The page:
Clandestine Enlightenment and Growing Social Discontent: Emergence of a Conscious Nation

  November 28, 2020   Read time 1 min
Clandestine Enlightenment and Growing Social Discontent: Emergence of a Conscious Nation
Social and political developments of the final years of the half century long rule of Nasir Al Din Shah paved the path for the emergence of a new nation in Iran. People were becoming increasingly enlightened due to the intellectual activities of the elite. Finally the Constitutional Revolution occurred.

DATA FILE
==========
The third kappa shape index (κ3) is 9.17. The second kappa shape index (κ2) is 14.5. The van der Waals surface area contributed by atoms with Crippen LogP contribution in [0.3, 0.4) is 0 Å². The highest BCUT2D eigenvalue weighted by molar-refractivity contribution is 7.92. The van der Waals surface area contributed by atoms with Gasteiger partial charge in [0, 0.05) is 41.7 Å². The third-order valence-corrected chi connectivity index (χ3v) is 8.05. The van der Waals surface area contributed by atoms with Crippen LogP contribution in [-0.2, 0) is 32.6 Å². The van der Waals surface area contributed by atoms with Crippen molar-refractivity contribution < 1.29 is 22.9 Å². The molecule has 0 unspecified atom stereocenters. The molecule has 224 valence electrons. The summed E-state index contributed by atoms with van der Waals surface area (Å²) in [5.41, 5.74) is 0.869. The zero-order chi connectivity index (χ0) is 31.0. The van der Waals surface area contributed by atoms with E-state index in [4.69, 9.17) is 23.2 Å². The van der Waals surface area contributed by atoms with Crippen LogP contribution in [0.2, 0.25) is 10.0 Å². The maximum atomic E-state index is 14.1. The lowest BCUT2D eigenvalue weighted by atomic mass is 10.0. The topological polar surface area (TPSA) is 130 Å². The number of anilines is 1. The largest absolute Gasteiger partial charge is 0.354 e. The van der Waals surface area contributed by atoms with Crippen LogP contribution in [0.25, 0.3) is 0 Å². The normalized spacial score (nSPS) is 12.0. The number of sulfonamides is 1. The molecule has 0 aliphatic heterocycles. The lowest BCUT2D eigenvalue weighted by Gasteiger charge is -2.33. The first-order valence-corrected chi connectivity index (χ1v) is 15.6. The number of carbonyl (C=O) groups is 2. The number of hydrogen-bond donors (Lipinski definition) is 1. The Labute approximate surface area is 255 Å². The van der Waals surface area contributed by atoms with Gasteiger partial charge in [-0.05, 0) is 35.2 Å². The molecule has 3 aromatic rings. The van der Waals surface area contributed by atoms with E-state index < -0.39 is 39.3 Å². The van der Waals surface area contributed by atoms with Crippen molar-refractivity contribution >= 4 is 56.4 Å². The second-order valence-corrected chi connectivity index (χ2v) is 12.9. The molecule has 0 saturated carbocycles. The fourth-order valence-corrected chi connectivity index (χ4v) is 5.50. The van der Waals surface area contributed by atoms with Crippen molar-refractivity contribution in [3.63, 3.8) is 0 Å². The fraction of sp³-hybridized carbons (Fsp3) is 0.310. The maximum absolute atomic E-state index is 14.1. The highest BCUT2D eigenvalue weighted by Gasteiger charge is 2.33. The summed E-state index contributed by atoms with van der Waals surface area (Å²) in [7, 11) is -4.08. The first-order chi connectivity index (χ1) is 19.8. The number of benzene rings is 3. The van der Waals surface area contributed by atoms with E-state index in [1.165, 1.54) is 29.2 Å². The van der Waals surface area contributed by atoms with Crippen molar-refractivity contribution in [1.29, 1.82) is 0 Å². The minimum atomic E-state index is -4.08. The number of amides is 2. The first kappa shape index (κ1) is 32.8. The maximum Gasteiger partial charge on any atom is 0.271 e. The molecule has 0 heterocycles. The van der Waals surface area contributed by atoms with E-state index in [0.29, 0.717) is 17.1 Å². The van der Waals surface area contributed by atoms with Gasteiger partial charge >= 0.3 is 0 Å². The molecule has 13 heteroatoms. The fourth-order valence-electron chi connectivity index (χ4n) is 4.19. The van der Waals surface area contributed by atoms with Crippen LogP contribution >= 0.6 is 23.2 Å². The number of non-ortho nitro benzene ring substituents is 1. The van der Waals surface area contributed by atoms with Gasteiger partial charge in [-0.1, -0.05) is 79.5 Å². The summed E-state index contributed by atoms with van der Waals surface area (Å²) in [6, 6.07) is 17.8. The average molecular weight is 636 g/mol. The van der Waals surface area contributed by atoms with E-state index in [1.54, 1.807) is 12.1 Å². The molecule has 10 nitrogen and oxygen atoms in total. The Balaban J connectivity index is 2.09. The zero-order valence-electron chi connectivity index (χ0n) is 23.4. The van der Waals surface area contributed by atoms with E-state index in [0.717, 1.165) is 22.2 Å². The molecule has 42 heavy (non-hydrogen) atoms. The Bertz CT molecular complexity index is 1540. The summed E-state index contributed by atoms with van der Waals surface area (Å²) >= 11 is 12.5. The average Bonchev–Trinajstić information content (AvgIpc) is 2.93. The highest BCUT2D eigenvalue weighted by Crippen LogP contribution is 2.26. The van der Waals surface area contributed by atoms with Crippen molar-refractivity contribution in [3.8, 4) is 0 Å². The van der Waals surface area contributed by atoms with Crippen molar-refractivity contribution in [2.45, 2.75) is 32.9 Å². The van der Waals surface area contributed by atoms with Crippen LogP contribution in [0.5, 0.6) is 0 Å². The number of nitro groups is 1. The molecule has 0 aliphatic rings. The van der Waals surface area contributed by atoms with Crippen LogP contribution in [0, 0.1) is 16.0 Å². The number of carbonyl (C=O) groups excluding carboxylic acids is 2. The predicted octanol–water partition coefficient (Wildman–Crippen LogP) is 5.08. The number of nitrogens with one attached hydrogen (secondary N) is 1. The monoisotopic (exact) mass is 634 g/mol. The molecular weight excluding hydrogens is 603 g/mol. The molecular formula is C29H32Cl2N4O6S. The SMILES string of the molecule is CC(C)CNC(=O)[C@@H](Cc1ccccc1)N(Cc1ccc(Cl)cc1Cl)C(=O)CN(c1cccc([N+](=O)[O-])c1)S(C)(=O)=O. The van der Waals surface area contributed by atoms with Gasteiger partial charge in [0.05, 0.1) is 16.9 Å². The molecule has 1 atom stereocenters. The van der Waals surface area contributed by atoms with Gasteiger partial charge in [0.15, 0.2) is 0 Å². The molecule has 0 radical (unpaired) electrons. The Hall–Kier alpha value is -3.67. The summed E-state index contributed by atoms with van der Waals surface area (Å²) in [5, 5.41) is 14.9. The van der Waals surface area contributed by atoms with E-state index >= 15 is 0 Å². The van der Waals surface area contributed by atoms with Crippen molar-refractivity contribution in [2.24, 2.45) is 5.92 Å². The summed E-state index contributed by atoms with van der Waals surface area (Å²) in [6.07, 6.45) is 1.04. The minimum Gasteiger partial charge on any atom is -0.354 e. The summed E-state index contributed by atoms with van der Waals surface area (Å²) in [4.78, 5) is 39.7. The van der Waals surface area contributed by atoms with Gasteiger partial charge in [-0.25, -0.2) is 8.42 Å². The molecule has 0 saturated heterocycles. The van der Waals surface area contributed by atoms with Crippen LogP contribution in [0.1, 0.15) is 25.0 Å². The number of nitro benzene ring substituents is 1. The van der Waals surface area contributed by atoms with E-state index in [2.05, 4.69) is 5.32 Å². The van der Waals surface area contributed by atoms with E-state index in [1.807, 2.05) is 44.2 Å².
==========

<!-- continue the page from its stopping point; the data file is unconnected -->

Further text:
The Tobacco Protest, and later the assassination of the shah, were symptoms of deeper discontent that first surfaced in makeshift jellygraph posters denouncing the shah and his government, in the exile newspapers such as Qanun published in London by Malkom Khan and smuggled to Iran to clandestine reading groups and discussion circles. Dissent found wider and more organized public expression in the coming years as the Naseri age gave way to a more relaxed decade under Mozaffar al-Din Shah (r. 1896– 1906). Broader access to the printed word through newspapers and books broadened the intellectual horizons. The nascent press was hardly allowed to criticize the Qajar state and its local agents, but newspapers andtranslations of Western popular knowledge brought greater awareness of scientific and technological advances, world geography and history, institutions of a modern state, discovery of new lands, and Western colonial advances and economic penetration. The Constitutional Revolution of 1905–1911 signified the rise of a new national community conscious of itself and its deprivations largely through press and telegraph communication inside Iran and with the outside world (Source: Iran a Modern History, Abbas Amanat).